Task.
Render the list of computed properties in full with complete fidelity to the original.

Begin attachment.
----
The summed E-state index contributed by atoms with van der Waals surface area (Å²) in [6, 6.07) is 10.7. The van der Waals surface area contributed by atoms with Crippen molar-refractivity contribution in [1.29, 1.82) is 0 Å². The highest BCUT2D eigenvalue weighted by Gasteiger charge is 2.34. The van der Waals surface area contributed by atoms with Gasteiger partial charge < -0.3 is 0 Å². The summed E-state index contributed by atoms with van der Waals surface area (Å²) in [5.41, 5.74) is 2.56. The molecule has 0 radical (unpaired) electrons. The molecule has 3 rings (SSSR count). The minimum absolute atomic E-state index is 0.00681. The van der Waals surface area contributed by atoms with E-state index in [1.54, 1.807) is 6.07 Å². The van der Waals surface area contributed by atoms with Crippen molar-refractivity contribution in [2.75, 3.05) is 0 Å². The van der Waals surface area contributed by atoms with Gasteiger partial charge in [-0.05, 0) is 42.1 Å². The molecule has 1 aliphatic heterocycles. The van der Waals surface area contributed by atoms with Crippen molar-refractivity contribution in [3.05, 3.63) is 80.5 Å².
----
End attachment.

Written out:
The summed E-state index contributed by atoms with van der Waals surface area (Å²) in [6, 6.07) is 10.7. The van der Waals surface area contributed by atoms with Crippen molar-refractivity contribution in [1.29, 1.82) is 0 Å². The highest BCUT2D eigenvalue weighted by Gasteiger charge is 2.34. The van der Waals surface area contributed by atoms with Gasteiger partial charge < -0.3 is 0 Å². The summed E-state index contributed by atoms with van der Waals surface area (Å²) in [5.41, 5.74) is 2.56. The molecule has 0 radical (unpaired) electrons. The molecule has 3 rings (SSSR count). The minimum absolute atomic E-state index is 0.00681. The van der Waals surface area contributed by atoms with E-state index in [1.54, 1.807) is 6.07 Å². The van der Waals surface area contributed by atoms with Crippen molar-refractivity contribution in [2.75, 3.05) is 0 Å². The van der Waals surface area contributed by atoms with Gasteiger partial charge in [-0.05, 0) is 42.1 Å². The molecule has 1 aliphatic heterocycles. The van der Waals surface area contributed by atoms with Crippen molar-refractivity contribution in [3.05, 3.63) is 80.5 Å².